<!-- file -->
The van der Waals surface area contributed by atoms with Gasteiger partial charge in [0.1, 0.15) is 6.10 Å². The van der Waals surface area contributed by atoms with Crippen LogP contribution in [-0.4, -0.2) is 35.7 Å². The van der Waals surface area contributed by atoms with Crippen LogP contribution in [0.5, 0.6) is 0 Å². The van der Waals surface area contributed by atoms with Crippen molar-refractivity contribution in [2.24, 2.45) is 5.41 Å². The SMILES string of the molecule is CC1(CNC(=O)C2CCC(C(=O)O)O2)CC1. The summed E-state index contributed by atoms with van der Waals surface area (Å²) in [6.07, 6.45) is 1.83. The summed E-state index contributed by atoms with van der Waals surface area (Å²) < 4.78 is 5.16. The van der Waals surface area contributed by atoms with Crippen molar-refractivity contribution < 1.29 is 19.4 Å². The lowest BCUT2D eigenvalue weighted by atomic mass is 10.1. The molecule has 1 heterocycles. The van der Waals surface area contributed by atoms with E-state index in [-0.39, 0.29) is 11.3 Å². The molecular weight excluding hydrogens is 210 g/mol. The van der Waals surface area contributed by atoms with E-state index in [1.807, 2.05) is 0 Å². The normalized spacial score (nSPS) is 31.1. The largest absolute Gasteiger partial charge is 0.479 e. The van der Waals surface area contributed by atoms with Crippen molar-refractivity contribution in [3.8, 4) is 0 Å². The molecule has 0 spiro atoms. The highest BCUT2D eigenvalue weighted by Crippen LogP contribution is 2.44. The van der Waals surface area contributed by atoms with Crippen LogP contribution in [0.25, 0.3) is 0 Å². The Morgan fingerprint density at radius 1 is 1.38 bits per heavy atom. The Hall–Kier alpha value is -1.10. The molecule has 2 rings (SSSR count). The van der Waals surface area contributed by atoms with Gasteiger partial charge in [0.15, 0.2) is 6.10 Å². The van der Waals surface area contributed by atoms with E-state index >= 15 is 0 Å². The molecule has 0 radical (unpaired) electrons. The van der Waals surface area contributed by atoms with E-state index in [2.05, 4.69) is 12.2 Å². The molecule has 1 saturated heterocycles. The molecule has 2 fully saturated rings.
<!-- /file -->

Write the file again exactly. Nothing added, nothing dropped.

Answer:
The van der Waals surface area contributed by atoms with Gasteiger partial charge in [0.1, 0.15) is 6.10 Å². The van der Waals surface area contributed by atoms with Crippen LogP contribution in [-0.4, -0.2) is 35.7 Å². The van der Waals surface area contributed by atoms with Crippen LogP contribution in [0.5, 0.6) is 0 Å². The van der Waals surface area contributed by atoms with Crippen molar-refractivity contribution in [2.24, 2.45) is 5.41 Å². The SMILES string of the molecule is CC1(CNC(=O)C2CCC(C(=O)O)O2)CC1. The summed E-state index contributed by atoms with van der Waals surface area (Å²) in [6.07, 6.45) is 1.83. The summed E-state index contributed by atoms with van der Waals surface area (Å²) < 4.78 is 5.16. The van der Waals surface area contributed by atoms with Crippen molar-refractivity contribution < 1.29 is 19.4 Å². The lowest BCUT2D eigenvalue weighted by atomic mass is 10.1. The molecule has 1 heterocycles. The van der Waals surface area contributed by atoms with E-state index in [-0.39, 0.29) is 11.3 Å². The molecular weight excluding hydrogens is 210 g/mol. The van der Waals surface area contributed by atoms with E-state index in [1.807, 2.05) is 0 Å². The normalized spacial score (nSPS) is 31.1. The largest absolute Gasteiger partial charge is 0.479 e. The van der Waals surface area contributed by atoms with Crippen molar-refractivity contribution in [3.8, 4) is 0 Å². The molecule has 0 spiro atoms. The highest BCUT2D eigenvalue weighted by Crippen LogP contribution is 2.44. The van der Waals surface area contributed by atoms with Crippen LogP contribution in [0.25, 0.3) is 0 Å². The Morgan fingerprint density at radius 1 is 1.38 bits per heavy atom. The Hall–Kier alpha value is -1.10. The molecule has 2 rings (SSSR count). The van der Waals surface area contributed by atoms with Gasteiger partial charge in [0.15, 0.2) is 6.10 Å². The van der Waals surface area contributed by atoms with E-state index >= 15 is 0 Å². The molecule has 0 radical (unpaired) electrons. The van der Waals surface area contributed by atoms with E-state index in [2.05, 4.69) is 12.2 Å². The molecule has 1 saturated heterocycles. The molecule has 2 fully saturated rings.